[Spellyans] Ian Jackson: introduction
janicelobb at gmail.com
Tue Dec 15 15:55:18 GMT 2015
to rhotacise or not to rhotacise; that is the question
On Tue, Dec 15, 2015 at 11:38 AM, Nicholas Williams <njawilliams at gmail.com>
> The last instance of *ponya* before the seventeenth century seems to be
> Tregear ca 1555 who writes *lyas onyn a rug resak ha ponya in stray* TH
> 30a. Lhuyd in *Archæologia Britannica* (1707), however, writes the verbal
> noun of the verb ‘to run’ as *punnia* AB: 53b, *punnya* AB: 61c. In later
> Cornish therefore one might more accurately spell the stressed vowel as <u>
> rather than <o>.
> Janice says:
> Yth esof vy ow ponya — shift forward a few hundred years and you get Thero
> vy ow ponya.
> I am not sure I can agree with her.
> Setting aside the verbal noun for a moment, let us look the rest of the
> In Sacrament an Alter (ca ?1570) we read:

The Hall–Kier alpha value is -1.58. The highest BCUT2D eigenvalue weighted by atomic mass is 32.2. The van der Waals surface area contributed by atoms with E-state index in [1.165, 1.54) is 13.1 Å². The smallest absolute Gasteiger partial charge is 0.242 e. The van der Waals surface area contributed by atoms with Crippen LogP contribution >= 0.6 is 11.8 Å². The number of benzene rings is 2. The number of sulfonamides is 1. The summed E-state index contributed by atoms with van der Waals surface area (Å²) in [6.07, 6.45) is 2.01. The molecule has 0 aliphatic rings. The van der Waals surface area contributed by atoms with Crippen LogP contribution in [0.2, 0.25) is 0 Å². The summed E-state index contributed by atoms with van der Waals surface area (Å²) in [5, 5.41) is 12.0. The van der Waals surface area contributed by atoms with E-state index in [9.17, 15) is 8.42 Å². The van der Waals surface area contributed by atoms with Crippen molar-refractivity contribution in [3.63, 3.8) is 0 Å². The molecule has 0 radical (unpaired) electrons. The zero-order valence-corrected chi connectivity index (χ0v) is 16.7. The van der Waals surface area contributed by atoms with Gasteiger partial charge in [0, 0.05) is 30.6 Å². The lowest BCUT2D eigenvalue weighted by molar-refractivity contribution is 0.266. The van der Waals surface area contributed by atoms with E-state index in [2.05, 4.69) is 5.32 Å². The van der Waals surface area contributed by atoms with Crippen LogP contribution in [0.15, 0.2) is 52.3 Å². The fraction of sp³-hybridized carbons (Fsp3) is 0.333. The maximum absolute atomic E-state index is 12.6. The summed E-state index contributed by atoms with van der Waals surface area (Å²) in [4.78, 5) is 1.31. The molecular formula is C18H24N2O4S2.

> *rag ne geran cregy nanyle regardia gerryow Dew* ‘for we do not believe
> nor regard the words of God’. Notice both that the -s- of *eson* has been
> rhotacised and that the particle *ow*, *o* has been suppressed/omitted
> before both *cregy* ‘believe’ and *regardia* ‘regard’.
> Look then at the following quotations from the *Creation of the World*
> *mere yth esaf ow towtya* CW 1540
> *yeth esaf ow tremena* CW 1696
> *yth esaf ow pose gorthys* CW 2125.
> It seems, therefore, that *neg eran cregy* from *ca* 1570 predates *yth
> esaf ow towtya* from 1611. Jan’s remark ‘a few hundred years’ is
> difficult to sustain.
> This is, I believe, an important point. Many of the alleged differences
> between Middle and Late Cornish are apparent rather than real and it is
> unwise to emphasise the distance between the two forms of the language.
> On 13 Dec 2015, at 17:50, Nicholas Williams <njawilliams at gmail.com> wrote:
> Me a bon means 'I shall run'. 'I run' is best translated Yth esof ow ponya.
> And indeed 'I shall run' is more idiomatically rendered me a vydn ponya or
> me a wra ponya.
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